Your browser does not support our new site design, so some things might not display or function properly.
We suggest upgrading to Google Chrome, Firefox, or Internet Explorer 9+ for the optimal experience.

Kaskeset

Binghamton University, SUNY

The Teal Album (2008)

3.3

July 21, 2008

Tuning / Blend 3.3
Energy / Intensity 3.3
Innovation / Creativity 3.0
Soloists 3.0
Sound / Production 3.3
Repeat Listenability 3.0
Tracks
1 V'ahavta 4.0
2 Mima'amakim 4.3
3 Yachad 3.3
4 Pia Patcha 3.3
5 Balbeli Oto 3.7
6 Home 2.7
7 Kamah Od Efshar 3.0
8 Bless the Broken Road 2.7
9 It Takes Three to Medley 2.3
10 Because 3.3
11 Generations 3.3
12 Hayam 3.0

Recorded 2006 – 2007
Total time: 50:20, 12 songs


Tuning / Blend 2
Energy / Intensity 3
Innovation / Creativity 3
Soloists 2
Sound / Production 3
Repeat Listenability 2
Tracks
1 V'ahavta 3
2 Mima'amakim 3
3 Yachad 3
4 Pia Patcha 2
5 Balbeli Oto 3
6 Home 2
7 Kamah Od Efshar 2
8 Bless the Broken Road 2
9 It Takes Three to Medley 2
10 Because 3
11 Generations 3
12 Hayam 2

The Teal Album sounds ... untrammeled, as in untrammeled youth, that raw and dewy, optimistic state of promise and the future. As far as this album goes, it's plenty finished, with lots of studio gloss and a sense that these songs, at this particular time, aren't going to get any better. But the group sounds more forward-looking than that. Young, energetic and enthused, with the kind of sparkly enthusiasm that's hard to get on tape.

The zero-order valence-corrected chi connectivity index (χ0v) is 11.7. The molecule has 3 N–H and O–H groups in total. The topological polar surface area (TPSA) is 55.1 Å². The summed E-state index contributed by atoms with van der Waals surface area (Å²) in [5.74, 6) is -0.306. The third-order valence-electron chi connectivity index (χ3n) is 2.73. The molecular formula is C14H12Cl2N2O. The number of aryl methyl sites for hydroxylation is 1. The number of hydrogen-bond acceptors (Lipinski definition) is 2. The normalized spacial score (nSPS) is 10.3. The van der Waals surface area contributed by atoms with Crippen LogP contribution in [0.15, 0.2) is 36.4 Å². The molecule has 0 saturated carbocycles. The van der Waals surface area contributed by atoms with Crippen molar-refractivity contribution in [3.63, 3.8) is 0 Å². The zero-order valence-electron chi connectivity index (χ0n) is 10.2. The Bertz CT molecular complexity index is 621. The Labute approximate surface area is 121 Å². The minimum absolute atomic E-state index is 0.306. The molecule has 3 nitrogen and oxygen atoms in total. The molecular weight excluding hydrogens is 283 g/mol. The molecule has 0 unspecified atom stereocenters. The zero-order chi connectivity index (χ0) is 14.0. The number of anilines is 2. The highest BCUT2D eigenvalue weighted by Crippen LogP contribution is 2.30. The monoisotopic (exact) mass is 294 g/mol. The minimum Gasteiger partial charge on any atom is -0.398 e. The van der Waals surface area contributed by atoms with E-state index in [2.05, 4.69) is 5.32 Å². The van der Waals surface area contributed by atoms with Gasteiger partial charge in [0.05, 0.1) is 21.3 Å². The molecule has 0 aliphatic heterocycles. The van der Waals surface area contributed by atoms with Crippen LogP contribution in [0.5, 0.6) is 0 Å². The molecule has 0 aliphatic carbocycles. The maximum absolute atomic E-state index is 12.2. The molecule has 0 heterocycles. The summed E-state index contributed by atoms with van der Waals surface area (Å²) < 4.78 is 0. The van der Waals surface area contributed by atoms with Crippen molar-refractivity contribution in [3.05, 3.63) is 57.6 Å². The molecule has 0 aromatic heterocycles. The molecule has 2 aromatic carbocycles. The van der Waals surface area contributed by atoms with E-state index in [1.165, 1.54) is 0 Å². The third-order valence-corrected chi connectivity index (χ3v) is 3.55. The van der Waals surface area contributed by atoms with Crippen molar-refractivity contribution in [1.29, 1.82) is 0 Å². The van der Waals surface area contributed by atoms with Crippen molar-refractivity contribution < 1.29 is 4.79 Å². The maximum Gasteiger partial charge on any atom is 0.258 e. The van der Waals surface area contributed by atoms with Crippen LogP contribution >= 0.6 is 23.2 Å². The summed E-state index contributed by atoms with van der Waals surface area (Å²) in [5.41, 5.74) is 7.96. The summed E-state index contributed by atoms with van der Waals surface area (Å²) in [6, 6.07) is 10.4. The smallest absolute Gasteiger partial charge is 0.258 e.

Sparkly enthusiasm is about the only thing that might make you want to listen to this disc more than once, unless you're a fan of the group or an Israeli pop aficionado. The songs themselves are pleasant but generic — on some of them, you could swap out Hebrew for Korean, Tagalog or Turkish without losing any of their omni-karaoke effect. As for the singing, it's just not quite there. Too many of the voices are fuzzy and nasal. The tuning is not where it should be, despite audible (and effective) studio help. And most of the songs have a square, forward-leaning beat that acts as a groove neutralizer. Perhaps it's the sincerity? The few songs in English are earnestly upbeat, with lyrics like "This is my home, this is my motherland, this is the place I want to be.". The Hebrew songs, as delivered here, sound like many of them probably have a similar content. Chipper sincerity makes for a fine philosophical statement, but it's not my favorite basis for musical expression.